By Radim McCue Published February 5, 2010
The introduction of brilliant finish adds a shimmering stage brightness to the Paragon line. But, according to Sabian, it's about a lot more than appearance. Brand-new cymbals always need breaking in. Working with Sabian Neil Peart found that the brilliant finish could help give Paragons the openness of an older cymbal right out of the bag.
"I have always found that brand-new cymbals have a certain tightness," Neil says, "both in their physical response and in their sound, and it takes a few shows to play them in. Then they loosen up and start to "dance" on the stand, and the swell of sound from attack to decay would become smooth and open. "When I was talking about that quality to the dedicated cymbal-makers at SABIAN, they took it as a kind of challenge: how can we build that "played-in" quality into the cymbals?
"Wheels started turning in the imagination of Mark Love, chief designer and sound alchemist at the factory in Meductic, New Brunswick. He figured that because playing the cymbal creates heat in the friction among the molecules of the metal, then perhaps carefully-applied heat to a newly lathed-and-hammered Paragon could create the same effect.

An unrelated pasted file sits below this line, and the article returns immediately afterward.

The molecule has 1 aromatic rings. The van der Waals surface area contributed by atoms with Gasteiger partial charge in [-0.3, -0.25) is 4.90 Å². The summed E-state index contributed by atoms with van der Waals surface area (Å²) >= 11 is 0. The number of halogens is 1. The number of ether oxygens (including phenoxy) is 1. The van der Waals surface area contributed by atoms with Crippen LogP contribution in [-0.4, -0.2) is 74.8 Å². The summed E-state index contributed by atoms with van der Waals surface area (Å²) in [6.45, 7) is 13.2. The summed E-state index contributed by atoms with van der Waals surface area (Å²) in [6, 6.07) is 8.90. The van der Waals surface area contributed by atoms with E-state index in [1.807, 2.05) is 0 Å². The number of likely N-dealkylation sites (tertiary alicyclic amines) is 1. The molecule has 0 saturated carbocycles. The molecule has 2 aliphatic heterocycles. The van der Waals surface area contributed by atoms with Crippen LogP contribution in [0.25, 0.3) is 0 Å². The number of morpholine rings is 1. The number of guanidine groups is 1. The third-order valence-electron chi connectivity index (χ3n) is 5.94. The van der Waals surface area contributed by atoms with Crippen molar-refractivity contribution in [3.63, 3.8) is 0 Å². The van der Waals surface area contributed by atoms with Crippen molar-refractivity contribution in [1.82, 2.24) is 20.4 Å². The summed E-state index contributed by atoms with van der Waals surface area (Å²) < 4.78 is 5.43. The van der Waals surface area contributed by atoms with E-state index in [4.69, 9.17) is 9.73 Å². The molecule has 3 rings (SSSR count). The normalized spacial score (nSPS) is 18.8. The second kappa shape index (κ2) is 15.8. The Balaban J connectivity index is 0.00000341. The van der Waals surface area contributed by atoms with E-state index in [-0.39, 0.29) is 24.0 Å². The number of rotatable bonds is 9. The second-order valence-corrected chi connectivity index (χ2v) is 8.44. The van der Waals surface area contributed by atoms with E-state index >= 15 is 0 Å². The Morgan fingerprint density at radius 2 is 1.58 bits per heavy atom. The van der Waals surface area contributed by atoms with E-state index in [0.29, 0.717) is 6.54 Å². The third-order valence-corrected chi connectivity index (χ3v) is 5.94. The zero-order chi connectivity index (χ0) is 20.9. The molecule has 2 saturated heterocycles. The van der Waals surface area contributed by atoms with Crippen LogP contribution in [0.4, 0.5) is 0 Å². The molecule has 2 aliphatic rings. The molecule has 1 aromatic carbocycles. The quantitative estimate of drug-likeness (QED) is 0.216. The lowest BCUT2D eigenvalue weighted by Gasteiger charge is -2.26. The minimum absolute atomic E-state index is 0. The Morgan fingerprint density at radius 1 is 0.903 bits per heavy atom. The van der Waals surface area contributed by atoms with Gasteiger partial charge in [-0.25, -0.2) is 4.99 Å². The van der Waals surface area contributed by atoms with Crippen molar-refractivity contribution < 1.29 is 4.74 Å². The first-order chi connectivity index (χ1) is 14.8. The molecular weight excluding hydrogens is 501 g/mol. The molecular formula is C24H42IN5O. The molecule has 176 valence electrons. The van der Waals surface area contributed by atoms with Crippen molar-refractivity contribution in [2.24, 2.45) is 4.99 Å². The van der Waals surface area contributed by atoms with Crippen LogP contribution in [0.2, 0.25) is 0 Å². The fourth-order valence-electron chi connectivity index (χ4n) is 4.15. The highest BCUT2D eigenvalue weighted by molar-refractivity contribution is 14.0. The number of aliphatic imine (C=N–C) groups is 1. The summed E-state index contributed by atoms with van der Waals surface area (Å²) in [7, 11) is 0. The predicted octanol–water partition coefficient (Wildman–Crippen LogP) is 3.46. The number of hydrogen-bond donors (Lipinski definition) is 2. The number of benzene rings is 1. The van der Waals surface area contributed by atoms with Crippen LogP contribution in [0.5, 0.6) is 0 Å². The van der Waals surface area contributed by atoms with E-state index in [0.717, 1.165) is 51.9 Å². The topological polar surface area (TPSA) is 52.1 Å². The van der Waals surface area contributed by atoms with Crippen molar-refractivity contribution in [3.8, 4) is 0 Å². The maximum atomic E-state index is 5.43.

"Experiments began, and prototypes were sent to California for "field-testing" by me and Sabian's Chris Stankee. Each prototype was carefully weighed and played, with stick-tip, shoulders, and mallets; notes were collected on a (very scientific) clipboard then exchanged with Mark at the factory. Eventually the formula was perfected.
"A careful application of the finished Paragon cymbal to a buffing wheel (a big old "steampunk" kind of machine, where a craftsman controls the force and time) brought it to a temperature of 400°F, and produced a well-tempered instrument that danced on the stand, and sang out clear and bright."